Bloomberg News on Zawahiri’s communications

On Aug. 9, Bloomberg News reported the following concerning the US government’s decision to close more than 20 diplomatic facilities [emphasis added]:

The [State] department’s Aug. 2 global travel alert and an order closing diplomatic posts in 22 nations followed intercepts of communications among Ayman al-Zawahiri, Osama bin Laden’s successor as al-Qaeda chief in Pakistan; the head of AQAP, Nasir al-Wuhayshi; and other regional terrorist commanders, according to two U.S. officials who asked not to be identified discussing classified matters.

The officials said reports that the terrorists held a conference call are incorrect, acknowledging that Zawahiri has been trying to coordinate terrorist activities in Yemen, Syria, Iraq, Africa, Egypt’s Sinai desert, Pakistan, Afghanistan and elsewhere.

Bloomberg’s reporting accords with several other reports: the scoop by Eli Lake and Josh Rogin for the Daily Beast on Ayman al Zawahiri’s communications with more than 20 al Qaeda operatives, The Long War Journal’s confirmation, and CNN‘s reporting on al Qaeda’s “encrypted messaging system.” In addition, NBC News previously reported that a third terrorist, who wanted to become a suicide operative, was also a party to Zawahiri’s communications.

While the two US officials interviewed by Bloomberg disputed the idea that a “conference call” was held, they confirmed that more than two parties were involved in Ayman al Zawahiri’s communications. It appears to us that some are still pausing on the words “conference call,” which Lake and Rogin have made clear is a shorthand description for a more complicated communication system.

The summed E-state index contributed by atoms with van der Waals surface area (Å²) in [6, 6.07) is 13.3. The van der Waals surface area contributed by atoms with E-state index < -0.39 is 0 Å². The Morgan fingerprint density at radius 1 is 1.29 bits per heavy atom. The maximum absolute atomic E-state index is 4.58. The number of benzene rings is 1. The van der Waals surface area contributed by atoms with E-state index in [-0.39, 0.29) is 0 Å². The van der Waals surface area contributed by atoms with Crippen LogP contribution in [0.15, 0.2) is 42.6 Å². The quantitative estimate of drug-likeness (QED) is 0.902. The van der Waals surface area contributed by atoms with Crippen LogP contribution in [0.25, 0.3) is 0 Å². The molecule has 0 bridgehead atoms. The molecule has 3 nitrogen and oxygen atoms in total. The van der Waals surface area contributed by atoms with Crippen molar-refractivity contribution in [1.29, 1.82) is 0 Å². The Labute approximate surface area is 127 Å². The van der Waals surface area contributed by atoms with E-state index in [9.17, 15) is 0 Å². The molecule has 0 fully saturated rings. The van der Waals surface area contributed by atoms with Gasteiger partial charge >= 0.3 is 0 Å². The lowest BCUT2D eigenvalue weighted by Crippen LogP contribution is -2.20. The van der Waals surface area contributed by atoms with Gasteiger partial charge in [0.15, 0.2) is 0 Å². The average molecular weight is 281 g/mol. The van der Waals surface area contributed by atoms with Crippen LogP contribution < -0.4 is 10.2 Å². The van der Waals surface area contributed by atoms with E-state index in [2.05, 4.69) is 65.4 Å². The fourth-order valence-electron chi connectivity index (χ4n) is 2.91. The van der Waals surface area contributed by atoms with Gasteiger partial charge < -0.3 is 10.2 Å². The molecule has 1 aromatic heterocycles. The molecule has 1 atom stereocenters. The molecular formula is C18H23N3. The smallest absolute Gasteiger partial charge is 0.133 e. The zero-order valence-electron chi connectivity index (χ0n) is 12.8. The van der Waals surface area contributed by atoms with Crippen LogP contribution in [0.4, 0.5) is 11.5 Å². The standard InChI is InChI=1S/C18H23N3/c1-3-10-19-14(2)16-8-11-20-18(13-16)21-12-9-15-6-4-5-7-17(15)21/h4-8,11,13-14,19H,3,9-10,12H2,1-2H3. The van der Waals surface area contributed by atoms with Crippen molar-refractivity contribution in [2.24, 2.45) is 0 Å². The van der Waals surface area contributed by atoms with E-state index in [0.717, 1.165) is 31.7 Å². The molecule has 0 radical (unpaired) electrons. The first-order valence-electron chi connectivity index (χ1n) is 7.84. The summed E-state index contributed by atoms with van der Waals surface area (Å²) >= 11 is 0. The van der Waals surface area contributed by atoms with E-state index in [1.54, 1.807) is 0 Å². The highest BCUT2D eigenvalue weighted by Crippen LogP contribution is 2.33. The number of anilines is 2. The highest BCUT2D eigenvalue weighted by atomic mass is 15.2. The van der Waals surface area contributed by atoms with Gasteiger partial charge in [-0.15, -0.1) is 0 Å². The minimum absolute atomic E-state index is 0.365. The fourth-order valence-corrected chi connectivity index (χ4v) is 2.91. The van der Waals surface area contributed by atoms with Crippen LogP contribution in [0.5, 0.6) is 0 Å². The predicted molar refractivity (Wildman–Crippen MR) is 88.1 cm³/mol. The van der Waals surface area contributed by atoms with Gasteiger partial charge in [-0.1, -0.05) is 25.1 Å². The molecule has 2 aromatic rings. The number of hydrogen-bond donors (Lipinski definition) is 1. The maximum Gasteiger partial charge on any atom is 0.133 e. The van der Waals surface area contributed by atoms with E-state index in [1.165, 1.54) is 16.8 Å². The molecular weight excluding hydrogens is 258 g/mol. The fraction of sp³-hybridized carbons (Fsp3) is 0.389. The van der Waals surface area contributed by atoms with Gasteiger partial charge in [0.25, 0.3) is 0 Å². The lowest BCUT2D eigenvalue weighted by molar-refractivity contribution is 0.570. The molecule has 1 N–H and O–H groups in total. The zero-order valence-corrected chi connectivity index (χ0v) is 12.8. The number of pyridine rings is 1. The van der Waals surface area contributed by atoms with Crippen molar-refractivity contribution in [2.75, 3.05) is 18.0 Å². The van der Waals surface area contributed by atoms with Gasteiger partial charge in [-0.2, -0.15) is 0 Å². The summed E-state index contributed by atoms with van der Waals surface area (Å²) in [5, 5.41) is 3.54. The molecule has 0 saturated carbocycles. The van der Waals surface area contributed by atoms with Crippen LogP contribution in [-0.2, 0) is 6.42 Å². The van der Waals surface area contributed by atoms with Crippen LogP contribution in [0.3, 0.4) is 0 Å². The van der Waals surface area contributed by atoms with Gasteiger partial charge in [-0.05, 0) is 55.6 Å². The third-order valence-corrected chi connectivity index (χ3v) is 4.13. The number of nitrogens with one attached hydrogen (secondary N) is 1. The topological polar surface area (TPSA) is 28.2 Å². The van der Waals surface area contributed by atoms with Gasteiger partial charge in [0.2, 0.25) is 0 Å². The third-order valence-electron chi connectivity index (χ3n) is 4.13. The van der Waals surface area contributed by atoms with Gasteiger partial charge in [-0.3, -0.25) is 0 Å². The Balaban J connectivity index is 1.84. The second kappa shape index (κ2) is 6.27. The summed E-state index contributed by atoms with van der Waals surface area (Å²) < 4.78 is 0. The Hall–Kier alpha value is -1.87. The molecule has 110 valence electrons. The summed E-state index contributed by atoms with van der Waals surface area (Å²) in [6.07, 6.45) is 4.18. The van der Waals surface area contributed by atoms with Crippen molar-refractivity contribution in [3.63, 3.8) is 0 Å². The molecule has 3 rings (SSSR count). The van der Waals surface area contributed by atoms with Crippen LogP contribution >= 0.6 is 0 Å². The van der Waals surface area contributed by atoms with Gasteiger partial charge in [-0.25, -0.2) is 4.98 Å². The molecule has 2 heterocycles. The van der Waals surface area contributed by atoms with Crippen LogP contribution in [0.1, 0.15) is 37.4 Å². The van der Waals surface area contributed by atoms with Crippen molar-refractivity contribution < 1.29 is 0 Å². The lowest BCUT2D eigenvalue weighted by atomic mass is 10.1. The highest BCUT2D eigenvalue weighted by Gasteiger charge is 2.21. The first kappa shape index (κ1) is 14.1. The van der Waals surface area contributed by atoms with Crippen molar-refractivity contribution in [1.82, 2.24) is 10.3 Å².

In fact, the two officials interviewed by Bloomberg said that Zawahiri “has been trying to coordinate terrorist activities” in all of the areas identified in the Daily Beast’s original report. And they stated that “other regional terrorist commanders” were also involved in the discussions.

Their statements provide still further confirmation that the communications that shut down America’s embassies and consulates involved more than just Ayman al Zawahiri and Nasir al Wuhayshi, who serves as both the head of al Qaeda in the Arabian Peninsula and al Qaeda’s overall general manager.

Thomas Joscelyn is a Senior Fellow at the Foundation for Defense of Democracies and the Senior Editor for FDD's Long War Journal.

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1 Comment

  • Jeff Edelman says:

    Two reporters couldn’t come up with a better description of the communications than “conference call”? Stunning! How did this happen? Could it be that the reporters were so eager to act as the PR arm of the administration that they didn’t bother critiquing the statement? So, now the media says that it wasn’t a conference call. OK. The obvious question, then, is: What type of communication was it? Was it encrypted? Was it a different encryption than seen before? The enemy knows the answers. What will the enemy do now that it knows this type of communication can be intercepted and decrypted? One other question comes to mind: Who’s giving away national security secrets, now?


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